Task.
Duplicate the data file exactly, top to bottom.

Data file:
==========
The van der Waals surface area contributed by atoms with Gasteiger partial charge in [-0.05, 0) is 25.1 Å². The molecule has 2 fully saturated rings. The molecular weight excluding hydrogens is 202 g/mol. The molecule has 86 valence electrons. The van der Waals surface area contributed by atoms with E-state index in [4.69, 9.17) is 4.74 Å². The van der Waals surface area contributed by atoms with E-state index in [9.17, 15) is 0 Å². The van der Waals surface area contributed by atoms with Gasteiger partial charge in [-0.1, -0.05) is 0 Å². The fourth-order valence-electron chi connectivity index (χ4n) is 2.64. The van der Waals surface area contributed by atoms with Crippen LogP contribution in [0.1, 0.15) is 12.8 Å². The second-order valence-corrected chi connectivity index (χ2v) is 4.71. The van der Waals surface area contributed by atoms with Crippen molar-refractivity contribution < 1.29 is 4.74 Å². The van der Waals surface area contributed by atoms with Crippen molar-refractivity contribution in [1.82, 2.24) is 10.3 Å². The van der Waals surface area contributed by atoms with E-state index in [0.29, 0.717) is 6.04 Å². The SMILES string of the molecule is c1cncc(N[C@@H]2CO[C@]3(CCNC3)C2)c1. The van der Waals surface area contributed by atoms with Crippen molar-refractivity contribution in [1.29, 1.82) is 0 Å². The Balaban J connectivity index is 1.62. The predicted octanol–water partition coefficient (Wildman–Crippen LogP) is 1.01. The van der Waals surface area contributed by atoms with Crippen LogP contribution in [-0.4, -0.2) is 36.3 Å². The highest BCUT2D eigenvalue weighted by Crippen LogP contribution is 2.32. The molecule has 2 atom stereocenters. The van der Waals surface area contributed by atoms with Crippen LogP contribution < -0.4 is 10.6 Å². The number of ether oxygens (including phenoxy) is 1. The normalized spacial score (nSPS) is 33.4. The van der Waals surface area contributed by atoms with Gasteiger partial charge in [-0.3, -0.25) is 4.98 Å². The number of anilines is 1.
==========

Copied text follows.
The van der Waals surface area contributed by atoms with Gasteiger partial charge in [-0.05, 0) is 25.1 Å². The molecule has 2 fully saturated rings. The molecular weight excluding hydrogens is 202 g/mol. The molecule has 86 valence electrons. The van der Waals surface area contributed by atoms with E-state index in [4.69, 9.17) is 4.74 Å². The van der Waals surface area contributed by atoms with E-state index in [9.17, 15) is 0 Å². The van der Waals surface area contributed by atoms with Gasteiger partial charge in [-0.1, -0.05) is 0 Å². The fourth-order valence-electron chi connectivity index (χ4n) is 2.64. The van der Waals surface area contributed by atoms with Crippen LogP contribution in [0.1, 0.15) is 12.8 Å². The second-order valence-corrected chi connectivity index (χ2v) is 4.71. The van der Waals surface area contributed by atoms with Crippen molar-refractivity contribution < 1.29 is 4.74 Å². The van der Waals surface area contributed by atoms with Crippen molar-refractivity contribution in [1.82, 2.24) is 10.3 Å². The van der Waals surface area contributed by atoms with E-state index in [0.29, 0.717) is 6.04 Å². The SMILES string of the molecule is c1cncc(N[C@@H]2CO[C@]3(CCNC3)C2)c1. The van der Waals surface area contributed by atoms with Crippen molar-refractivity contribution in [1.29, 1.82) is 0 Å². The Balaban J connectivity index is 1.62. The predicted octanol–water partition coefficient (Wildman–Crippen LogP) is 1.01. The van der Waals surface area contributed by atoms with Crippen LogP contribution in [-0.4, -0.2) is 36.3 Å². The highest BCUT2D eigenvalue weighted by Crippen LogP contribution is 2.32. The molecule has 2 atom stereocenters. The van der Waals surface area contributed by atoms with Crippen LogP contribution < -0.4 is 10.6 Å². The number of ether oxygens (including phenoxy) is 1. The normalized spacial score (nSPS) is 33.4. The van der Waals surface area contributed by atoms with Gasteiger partial charge in [-0.3, -0.25) is 4.98 Å². The number of anilines is 1.